Andrea Gillis

by | Aug 3, 2012 | Interviews and Features

Mixing Influences to Deliver a Powerhouse Live Show

GENRE: Rock and Roll
ARTISTIC APPROACH: Writing honest music full of character.

In a small dive bar on a Friday night in any given borough of Boston, it might all of a sudden feel like Joan Jett has taken the stage when really, it’s none other than Andrea Gillis. Joan Jett’s shoes aren’t the only big ones she’s being pegged to fill. With comparisons to Etta James and Jim Morrison under her belt, she’s got a big hill to climb to live up to the hype. Fortunately, she’s got the personality and talent to do just that.

She also learned from these musicians, saying, “Their live performances taught me you need to give the people a show! Be happy and enjoy what you’re doing, try to inspire and be inspired, sound the best you can and roll with the punches.” It wasn’t just the live shows that she studied, it was songwriting as well. Gillis says, “As far as the songwriting, these are the folks that take a chance, lyrically and melodically. They transcend gender. I try to do that, write songs that men can sing to women, women to men, men to men, women to women, etc.”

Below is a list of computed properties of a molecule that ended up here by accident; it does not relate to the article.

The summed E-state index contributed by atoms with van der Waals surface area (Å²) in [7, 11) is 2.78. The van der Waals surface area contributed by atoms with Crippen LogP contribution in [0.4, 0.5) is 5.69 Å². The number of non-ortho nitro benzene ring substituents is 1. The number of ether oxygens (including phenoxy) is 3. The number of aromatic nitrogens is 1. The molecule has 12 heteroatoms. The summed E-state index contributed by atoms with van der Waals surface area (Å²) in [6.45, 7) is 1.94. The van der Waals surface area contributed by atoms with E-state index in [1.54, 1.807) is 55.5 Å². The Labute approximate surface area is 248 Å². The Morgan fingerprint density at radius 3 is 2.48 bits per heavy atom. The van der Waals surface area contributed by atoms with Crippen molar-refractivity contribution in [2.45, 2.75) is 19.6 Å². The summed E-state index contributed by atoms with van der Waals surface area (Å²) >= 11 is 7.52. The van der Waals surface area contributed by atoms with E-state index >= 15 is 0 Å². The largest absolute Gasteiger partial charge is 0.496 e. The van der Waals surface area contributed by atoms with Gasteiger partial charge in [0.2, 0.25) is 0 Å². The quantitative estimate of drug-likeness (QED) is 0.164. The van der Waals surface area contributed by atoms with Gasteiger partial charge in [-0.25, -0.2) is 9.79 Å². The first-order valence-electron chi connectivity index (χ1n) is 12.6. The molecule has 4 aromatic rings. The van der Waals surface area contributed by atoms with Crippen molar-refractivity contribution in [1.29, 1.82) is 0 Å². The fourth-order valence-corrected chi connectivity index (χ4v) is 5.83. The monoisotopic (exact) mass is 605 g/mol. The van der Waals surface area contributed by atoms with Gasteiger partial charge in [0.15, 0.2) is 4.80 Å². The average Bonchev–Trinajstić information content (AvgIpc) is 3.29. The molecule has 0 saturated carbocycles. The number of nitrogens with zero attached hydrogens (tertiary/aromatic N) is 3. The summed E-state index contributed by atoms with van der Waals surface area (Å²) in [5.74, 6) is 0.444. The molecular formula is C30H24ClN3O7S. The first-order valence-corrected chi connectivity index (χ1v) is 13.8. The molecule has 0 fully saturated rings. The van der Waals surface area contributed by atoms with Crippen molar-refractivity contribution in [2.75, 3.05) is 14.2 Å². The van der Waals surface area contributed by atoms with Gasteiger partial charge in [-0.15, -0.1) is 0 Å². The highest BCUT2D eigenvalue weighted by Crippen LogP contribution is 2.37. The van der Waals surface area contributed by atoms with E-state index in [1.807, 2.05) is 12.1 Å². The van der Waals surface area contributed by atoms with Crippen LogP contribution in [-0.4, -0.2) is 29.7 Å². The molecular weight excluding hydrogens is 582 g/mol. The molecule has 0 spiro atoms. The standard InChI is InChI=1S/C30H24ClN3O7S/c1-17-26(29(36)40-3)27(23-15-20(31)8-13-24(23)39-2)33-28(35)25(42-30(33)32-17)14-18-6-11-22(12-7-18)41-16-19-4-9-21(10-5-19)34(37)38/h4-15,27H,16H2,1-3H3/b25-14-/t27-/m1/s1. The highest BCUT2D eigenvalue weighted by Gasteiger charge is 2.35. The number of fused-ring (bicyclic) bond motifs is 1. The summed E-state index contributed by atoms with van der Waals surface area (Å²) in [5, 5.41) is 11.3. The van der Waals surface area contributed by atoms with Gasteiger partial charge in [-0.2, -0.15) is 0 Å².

Gillis, who’s had no formal voice training, believes that her “years of experience of slugging it out in the bars and clubs” is another form of training. She also jokes around that her “instrument gets better and better very time I use it.” Although her voice is what she’s known for, she admits that her knowledge of mics is limited, saying that she “should learn” but that she “does love (her) Sennheiser e835 for live shows. That’s my baby!” As for guitars, she’s partial to a nice, late-’50s Gibson ES-125, which she refers to as “dreamy”.

When it comes to what she respects in musicians, she says she “looks for earnestness, character, and individuality. I also love it when a singer makes you believe that they are feeling a song, even when they really aren’t. Some people may call that going through the motions, I call it Frank Sinatra. At the end of the day the singer is really there for their audience.”

photo by Michael D. Spencer